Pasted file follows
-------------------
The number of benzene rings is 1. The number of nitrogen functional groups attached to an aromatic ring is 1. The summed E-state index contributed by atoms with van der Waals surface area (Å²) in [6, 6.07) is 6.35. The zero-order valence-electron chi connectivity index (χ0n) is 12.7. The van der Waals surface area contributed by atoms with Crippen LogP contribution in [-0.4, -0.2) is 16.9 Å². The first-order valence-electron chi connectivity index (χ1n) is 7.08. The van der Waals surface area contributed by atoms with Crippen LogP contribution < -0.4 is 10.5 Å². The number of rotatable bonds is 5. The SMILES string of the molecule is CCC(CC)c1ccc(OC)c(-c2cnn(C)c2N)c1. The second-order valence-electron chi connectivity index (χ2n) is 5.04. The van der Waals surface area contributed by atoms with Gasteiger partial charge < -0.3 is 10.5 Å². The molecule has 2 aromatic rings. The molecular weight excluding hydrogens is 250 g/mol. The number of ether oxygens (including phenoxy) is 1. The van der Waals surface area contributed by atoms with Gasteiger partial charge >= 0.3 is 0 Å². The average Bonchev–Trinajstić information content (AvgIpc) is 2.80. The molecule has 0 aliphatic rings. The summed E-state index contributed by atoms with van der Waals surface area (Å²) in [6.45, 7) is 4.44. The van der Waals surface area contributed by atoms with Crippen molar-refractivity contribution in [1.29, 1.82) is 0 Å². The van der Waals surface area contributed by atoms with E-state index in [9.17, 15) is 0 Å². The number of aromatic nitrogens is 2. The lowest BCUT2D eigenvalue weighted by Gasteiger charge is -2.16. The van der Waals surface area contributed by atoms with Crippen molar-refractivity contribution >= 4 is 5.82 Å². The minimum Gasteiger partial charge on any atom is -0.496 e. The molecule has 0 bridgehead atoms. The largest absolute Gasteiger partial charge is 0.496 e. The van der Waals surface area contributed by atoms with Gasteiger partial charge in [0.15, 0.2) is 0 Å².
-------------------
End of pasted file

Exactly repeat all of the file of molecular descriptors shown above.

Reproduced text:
The number of benzene rings is 1. The number of nitrogen functional groups attached to an aromatic ring is 1. The summed E-state index contributed by atoms with van der Waals surface area (Å²) in [6, 6.07) is 6.35. The zero-order valence-electron chi connectivity index (χ0n) is 12.7. The van der Waals surface area contributed by atoms with Crippen LogP contribution in [-0.4, -0.2) is 16.9 Å². The first-order valence-electron chi connectivity index (χ1n) is 7.08. The van der Waals surface area contributed by atoms with Crippen LogP contribution < -0.4 is 10.5 Å². The number of rotatable bonds is 5. The SMILES string of the molecule is CCC(CC)c1ccc(OC)c(-c2cnn(C)c2N)c1. The second-order valence-electron chi connectivity index (χ2n) is 5.04. The van der Waals surface area contributed by atoms with Gasteiger partial charge < -0.3 is 10.5 Å². The molecule has 2 aromatic rings. The molecular weight excluding hydrogens is 250 g/mol. The number of ether oxygens (including phenoxy) is 1. The van der Waals surface area contributed by atoms with Gasteiger partial charge >= 0.3 is 0 Å². The average Bonchev–Trinajstić information content (AvgIpc) is 2.80. The molecule has 0 aliphatic rings. The summed E-state index contributed by atoms with van der Waals surface area (Å²) in [6.45, 7) is 4.44. The van der Waals surface area contributed by atoms with Crippen molar-refractivity contribution in [1.29, 1.82) is 0 Å². The van der Waals surface area contributed by atoms with E-state index in [9.17, 15) is 0 Å². The number of aromatic nitrogens is 2. The lowest BCUT2D eigenvalue weighted by Gasteiger charge is -2.16. The van der Waals surface area contributed by atoms with Crippen molar-refractivity contribution >= 4 is 5.82 Å². The minimum Gasteiger partial charge on any atom is -0.496 e. The molecule has 0 bridgehead atoms. The largest absolute Gasteiger partial charge is 0.496 e. The van der Waals surface area contributed by atoms with Gasteiger partial charge in [0.15, 0.2) is 0 Å².